In reality, Westminster Abbey is neither an abbey nor a cathedral. It is called Abbey because it was originally a monastic church of the Benedictines, and the Abbot of Westminster was an influential figure in the House of Lords. After Henry VIII dissolved the monasteries in 1539, the church was granted cathedral status - this saved the building from demolition. The Catholic Mary I gave the building back to the Benedictines, who promptly had to vacate the field after her death by orders of her Protestant successor, Elizabeth I. The Benedictines were forced to abandon the building. She gave the church the status of Royal Peculiar, with which it is directly subordinate to the monarchy and not to a bishop. Until today this special status has been preserved.
Westminster Abbey interior | Herry Lawford CC BY 2.0

A place of kings

Ever since the coronation of William the Conqueror in 1066, all subsequent English coronations have taken place and continue to take place in Westminster Abbey, most recently the coronation of Charles III and his wife Camilla on May 6, 2023. Construction of the building as we know it today, however, did not begin until 1245, and over the centuries it has been increasingly expanded and restored - most recently in 2013. The church has also been a UNESCO World Heritage Site since 1987.
Poet's corner | 14GTR CC BY-SA 4.0

Grand ceremonies in Westminster Abbey

Westminster Abbey is not only a coronation church, but also the venue for the wedding ceremonies of the British royals, including Queen Elizabeth II and Prince Philip, and Kate Middleton and Prince William. Funeral services are also held here, for example for Princess Diana and the Queen Mother.

Spectacular architecture

Westminster Abbey is a spacious church with quite a few side chapels as well as monuments and memorials in Poets' Corner, the Lady Chapel and the nave of the church. Lovers of science and literature are sure to find the burial places of personal heroes here. Guests can also see the Coronation Chair, where kings and queens have been crowned for 700 years, the chancel, the Pyx Chamber built around 1070, the Chapter House and the gardens.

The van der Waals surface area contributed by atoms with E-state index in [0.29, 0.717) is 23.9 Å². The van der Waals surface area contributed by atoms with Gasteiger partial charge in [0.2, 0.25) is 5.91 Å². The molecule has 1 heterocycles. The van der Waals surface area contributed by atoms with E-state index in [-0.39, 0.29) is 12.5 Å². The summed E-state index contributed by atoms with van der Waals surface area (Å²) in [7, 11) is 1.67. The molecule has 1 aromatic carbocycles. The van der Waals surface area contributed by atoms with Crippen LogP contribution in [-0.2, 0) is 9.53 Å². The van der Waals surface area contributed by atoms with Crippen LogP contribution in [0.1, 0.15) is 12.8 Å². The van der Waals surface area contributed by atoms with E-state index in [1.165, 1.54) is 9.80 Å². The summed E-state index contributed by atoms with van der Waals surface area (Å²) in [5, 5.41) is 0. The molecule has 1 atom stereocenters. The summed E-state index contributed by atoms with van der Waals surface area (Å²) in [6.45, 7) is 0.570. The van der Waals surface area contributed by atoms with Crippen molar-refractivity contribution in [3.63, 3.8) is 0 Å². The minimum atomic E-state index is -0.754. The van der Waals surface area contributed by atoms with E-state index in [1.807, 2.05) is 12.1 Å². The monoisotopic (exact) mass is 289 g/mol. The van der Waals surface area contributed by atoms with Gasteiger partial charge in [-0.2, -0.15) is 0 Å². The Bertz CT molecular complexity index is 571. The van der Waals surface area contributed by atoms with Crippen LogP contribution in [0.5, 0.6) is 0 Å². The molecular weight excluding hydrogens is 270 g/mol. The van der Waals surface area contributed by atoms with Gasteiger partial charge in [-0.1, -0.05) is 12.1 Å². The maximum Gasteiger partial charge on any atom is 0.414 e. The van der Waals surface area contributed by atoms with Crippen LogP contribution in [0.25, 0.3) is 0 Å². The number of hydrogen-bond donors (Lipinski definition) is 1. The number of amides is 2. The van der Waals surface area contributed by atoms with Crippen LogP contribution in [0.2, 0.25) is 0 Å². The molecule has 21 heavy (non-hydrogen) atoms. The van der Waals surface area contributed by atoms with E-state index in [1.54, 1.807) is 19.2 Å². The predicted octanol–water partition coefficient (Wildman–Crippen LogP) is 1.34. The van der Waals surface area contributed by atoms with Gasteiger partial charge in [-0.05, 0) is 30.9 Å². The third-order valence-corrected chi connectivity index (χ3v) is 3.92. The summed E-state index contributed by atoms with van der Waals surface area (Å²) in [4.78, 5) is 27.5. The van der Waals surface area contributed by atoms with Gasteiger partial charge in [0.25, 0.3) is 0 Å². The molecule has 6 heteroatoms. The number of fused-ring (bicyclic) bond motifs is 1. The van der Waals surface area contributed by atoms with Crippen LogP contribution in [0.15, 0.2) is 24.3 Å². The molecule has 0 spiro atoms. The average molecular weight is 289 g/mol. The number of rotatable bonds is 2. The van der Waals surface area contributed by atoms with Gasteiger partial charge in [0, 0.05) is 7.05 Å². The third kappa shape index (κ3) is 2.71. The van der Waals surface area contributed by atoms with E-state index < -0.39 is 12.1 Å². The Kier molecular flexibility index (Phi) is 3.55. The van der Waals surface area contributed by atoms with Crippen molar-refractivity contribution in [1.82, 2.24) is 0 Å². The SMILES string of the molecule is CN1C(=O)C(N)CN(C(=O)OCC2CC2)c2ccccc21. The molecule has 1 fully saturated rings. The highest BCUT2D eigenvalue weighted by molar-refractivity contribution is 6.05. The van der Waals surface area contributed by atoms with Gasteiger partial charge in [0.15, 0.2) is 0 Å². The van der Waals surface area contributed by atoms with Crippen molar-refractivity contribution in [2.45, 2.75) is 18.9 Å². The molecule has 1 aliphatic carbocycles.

Frequently Asked Questions

Is the church accessible for disabled persons?

Westminster Abbey is wheelchair friendly, although people in wheelchairs should use the north entrance, that is where the ramp is located. The multimedia tour is available in sign language. Assistance dogs are allowed. Special accessibility requests will be answered at Read more.

How long does a visit to Westminster Abbey take?

A guided tour lasts about 90 minutes, double the time is recommended if everything in the church and the Jubilee Galleries are to be viewed. However, there is no time limit and thus no need to rush. Read more.

Can I take photos of the church?

Yes, but without flash and tripods. Only during masses photography is fundamentally prohibited. Read more.

Is it possible to eat at Westminster Abbey?

The Cellarium Café serves breakfast and lunch. Read more.

Can I bring my dog?

Except for assistance dogs, no animals are allowed in Westminster Abbey. Read more.

General information

opening hours

Opening hours may vary depending on the month and season, but in general Westminster Abbey is open Monday through Friday from 9:30 am to 3:30 pm. On Saturdays between May and August, Westminster Abbey is open from 9:00 am to 3:00 pm, and between September and April from 9:00 am to 1:00 pm. On Sundays, the church is open for services only. The Diamond Jubilee galleries usually close half an hour earlier.


Westminster Abbey
20 Deans Yard
London SW1P 3PA


Official site:


Adults pay £29 for tickets, adults aged 65+ and students pay £26. Children and young people under 18 are allowed into the church for £13. Children under 5 are free. The price for the Diamond Jubilee Galleries is another £5. A guided tour costs £10. A family ticket for an adult plus a child is available for £29. People with disabilities do not have to pay for admission and are allowed to take one accompanying person each.

how to get there

The closest National Rail stations to Westminster Abbey are London Victoria and London Waterloo. The nearest London Underground stations are Westminster (served by the Jubilee, District, and Circle lines) and St. James’s Park (served by the District and Circle lines). Buses which stop nearby include routes 11, 24, 87, 88, 148, 211, and 761.
Klaus Kainz
Written byKlaus KainzAs a studied historian, Klaus is not only interested in historical sights, but also in their fascinating backgrounds. For TicketLens, he gets to the heart of the most interesting information about attractions and travel destinations.